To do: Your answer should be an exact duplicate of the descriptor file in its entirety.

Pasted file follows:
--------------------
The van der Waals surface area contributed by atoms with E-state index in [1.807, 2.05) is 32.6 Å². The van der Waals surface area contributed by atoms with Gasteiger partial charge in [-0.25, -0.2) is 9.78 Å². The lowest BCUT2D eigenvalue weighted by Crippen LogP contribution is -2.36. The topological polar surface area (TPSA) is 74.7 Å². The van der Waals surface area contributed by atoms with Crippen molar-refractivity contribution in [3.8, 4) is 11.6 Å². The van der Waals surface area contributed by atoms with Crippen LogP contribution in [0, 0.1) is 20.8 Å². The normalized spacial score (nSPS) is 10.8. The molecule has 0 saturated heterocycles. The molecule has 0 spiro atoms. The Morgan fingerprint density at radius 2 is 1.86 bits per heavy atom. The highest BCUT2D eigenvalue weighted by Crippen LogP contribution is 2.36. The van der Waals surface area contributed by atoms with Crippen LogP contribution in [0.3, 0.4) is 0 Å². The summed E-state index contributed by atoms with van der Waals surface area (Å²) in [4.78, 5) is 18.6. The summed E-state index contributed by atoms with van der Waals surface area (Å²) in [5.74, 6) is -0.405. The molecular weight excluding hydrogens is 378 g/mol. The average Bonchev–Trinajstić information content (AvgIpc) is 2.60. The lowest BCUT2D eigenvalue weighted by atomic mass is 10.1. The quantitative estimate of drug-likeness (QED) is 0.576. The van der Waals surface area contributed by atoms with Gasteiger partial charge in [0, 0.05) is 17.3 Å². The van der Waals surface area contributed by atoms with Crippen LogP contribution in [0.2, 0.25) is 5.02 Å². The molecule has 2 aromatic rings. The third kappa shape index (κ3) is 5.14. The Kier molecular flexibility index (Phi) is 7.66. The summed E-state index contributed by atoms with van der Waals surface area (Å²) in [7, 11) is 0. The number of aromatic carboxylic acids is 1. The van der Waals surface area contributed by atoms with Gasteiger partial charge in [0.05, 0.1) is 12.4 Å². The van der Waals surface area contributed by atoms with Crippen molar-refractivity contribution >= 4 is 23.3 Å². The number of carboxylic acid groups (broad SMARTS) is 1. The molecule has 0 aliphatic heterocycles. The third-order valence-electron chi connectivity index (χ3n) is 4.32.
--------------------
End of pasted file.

The van der Waals surface area contributed by atoms with E-state index in [1.807, 2.05) is 32.6 Å². The van der Waals surface area contributed by atoms with Gasteiger partial charge in [-0.25, -0.2) is 9.78 Å². The lowest BCUT2D eigenvalue weighted by Crippen LogP contribution is -2.36. The topological polar surface area (TPSA) is 74.7 Å². The van der Waals surface area contributed by atoms with Crippen molar-refractivity contribution in [3.8, 4) is 11.6 Å². The van der Waals surface area contributed by atoms with Crippen LogP contribution in [0, 0.1) is 20.8 Å². The normalized spacial score (nSPS) is 10.8. The molecule has 0 saturated heterocycles. The molecule has 0 spiro atoms. The Morgan fingerprint density at radius 2 is 1.86 bits per heavy atom. The highest BCUT2D eigenvalue weighted by Crippen LogP contribution is 2.36. The van der Waals surface area contributed by atoms with Crippen LogP contribution in [0.3, 0.4) is 0 Å². The summed E-state index contributed by atoms with van der Waals surface area (Å²) in [4.78, 5) is 18.6. The summed E-state index contributed by atoms with van der Waals surface area (Å²) in [5.74, 6) is -0.405. The molecular weight excluding hydrogens is 378 g/mol. The average Bonchev–Trinajstić information content (AvgIpc) is 2.60. The lowest BCUT2D eigenvalue weighted by atomic mass is 10.1. The quantitative estimate of drug-likeness (QED) is 0.576. The van der Waals surface area contributed by atoms with Gasteiger partial charge in [0, 0.05) is 17.3 Å². The van der Waals surface area contributed by atoms with Crippen LogP contribution in [0.2, 0.25) is 5.02 Å². The molecule has 2 aromatic rings. The third kappa shape index (κ3) is 5.14. The Kier molecular flexibility index (Phi) is 7.66. The summed E-state index contributed by atoms with van der Waals surface area (Å²) in [7, 11) is 0. The number of aromatic carboxylic acids is 1. The van der Waals surface area contributed by atoms with Gasteiger partial charge in [0.05, 0.1) is 12.4 Å². The van der Waals surface area contributed by atoms with Crippen molar-refractivity contribution >= 4 is 23.3 Å². The number of carboxylic acid groups (broad SMARTS) is 1. The molecule has 0 aliphatic heterocycles. The third-order valence-electron chi connectivity index (χ3n) is 4.32.